11/23/2022 | Press release | Distributed by Public on 11/23/2022 02:35
Analysis of some of the oldest food remains ever found (pictured) by a team of archaeologists, led by Dr Ceren Kabukcu at the Department of Archaeology, Classics and Egyptology has shown that early modern humans and Neanderthals feasted upon a complex and diverse diet in which plants played a major role.
The research published today (Wednesday 23 November) is the first to show that modern food preparation and processing techniques, and use of a diverse group of plant seeds, were commonplace thousands of years earlier than previously suggested.
The team used a scanning electron microscope to analyse samples of charred food remains from early modern human (40,000 years ago) and Neanderthal (70,000 years ago) occupations at Shanidar Cave in Iraq, which are the earliest such remains discovered in South West Asia.
Plant food remains from Franchthi Cave, Greece, are the earliest of their kind discovered in Europe (around 12,000 to 13,000 years old) and include bread-like items resembling flatbread.
The results of these analyses, published in the journal Antiquity, confirm that flavour in food was important from as early as 70,000 years ago and Neanderthal and early modern human cooking often included plants with bitter, sharp, tannin-rich tastes.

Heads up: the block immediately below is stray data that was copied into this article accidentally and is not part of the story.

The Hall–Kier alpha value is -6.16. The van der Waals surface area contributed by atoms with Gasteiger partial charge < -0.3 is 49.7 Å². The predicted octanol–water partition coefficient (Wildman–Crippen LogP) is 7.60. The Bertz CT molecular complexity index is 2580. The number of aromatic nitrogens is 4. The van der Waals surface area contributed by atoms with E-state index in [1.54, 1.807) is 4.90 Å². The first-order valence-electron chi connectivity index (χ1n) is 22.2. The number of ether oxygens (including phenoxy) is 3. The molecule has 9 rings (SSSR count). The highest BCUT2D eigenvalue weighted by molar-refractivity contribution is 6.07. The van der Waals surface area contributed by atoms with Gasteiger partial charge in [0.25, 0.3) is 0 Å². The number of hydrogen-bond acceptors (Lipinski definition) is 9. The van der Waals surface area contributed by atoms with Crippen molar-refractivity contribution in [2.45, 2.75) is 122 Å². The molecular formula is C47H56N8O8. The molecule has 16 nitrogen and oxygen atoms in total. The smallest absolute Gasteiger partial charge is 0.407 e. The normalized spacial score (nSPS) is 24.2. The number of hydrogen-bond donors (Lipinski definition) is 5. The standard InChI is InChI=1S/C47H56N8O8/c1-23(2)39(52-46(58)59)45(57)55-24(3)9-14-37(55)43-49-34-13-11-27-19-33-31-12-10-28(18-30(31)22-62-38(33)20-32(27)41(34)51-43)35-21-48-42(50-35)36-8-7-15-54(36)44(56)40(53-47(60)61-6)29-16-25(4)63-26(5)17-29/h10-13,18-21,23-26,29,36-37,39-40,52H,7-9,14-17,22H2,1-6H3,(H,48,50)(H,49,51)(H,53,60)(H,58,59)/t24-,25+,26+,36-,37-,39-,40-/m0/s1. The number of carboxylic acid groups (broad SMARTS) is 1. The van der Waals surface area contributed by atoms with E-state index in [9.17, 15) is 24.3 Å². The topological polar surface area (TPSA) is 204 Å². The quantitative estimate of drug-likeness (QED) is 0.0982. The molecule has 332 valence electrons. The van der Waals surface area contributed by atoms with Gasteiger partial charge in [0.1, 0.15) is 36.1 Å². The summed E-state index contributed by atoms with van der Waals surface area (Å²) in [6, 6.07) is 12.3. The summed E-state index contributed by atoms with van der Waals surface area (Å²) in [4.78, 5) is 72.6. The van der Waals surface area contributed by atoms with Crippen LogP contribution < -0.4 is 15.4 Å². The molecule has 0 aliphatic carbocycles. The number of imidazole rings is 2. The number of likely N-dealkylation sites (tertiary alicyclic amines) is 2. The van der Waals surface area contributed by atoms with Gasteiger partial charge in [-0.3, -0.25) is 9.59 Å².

From studying the food remains, the archaeologists found that complicated recipes formed part of the Palaeolithic diet, debunking the stereotype that Neanderthals relied on a largely meat-based diet.
The study also identified that Palaeo-chefs used a range of tricks to make their food more palatable. For example, pulses, the most common ingredient identified, have a naturally bitter taste due to the tannins and alkaloids in their seed coats. However, this research found that Palaeolithic hunter-gatherers used complex preparation techniques such as soaking and leaching followed by pounding or rough grinding to remove much of the bitter taste.
Dr Kabukcu said: "This study points to cognitive complexity and the development of culinary cultures in which flavours were significant from a very early date.
"Our work conclusively demonstrates the complexities in the early hunter-gatherer diet which are akin to modern food preparation practices. For example, wild nuts and grasses were often combined with pulses, like lentils, and wild mustard.
"These results represent a major advance over earlier debates about the eating habits of hunter-gatherers, their culinary exploits, and whether Palaeolithic foragers were predominantly carnivores or devoted vegetarians!"
Professor Eleni Asouti, Professor of Archaeology at the University of Liverpool and co-author of the study, said: "Such culinary practices have long been perceived by archaeologists and anthropologists as the hallmarks of Neolithic agricultural societies and the origin of cuisine as we understand it today.
"Our discoveries show that modern cooking techniques have a much deeper and longer ancestry predating the start of agriculture by thousands of years. This research opens new frontiers in the scientific study of the evolution of the human diet."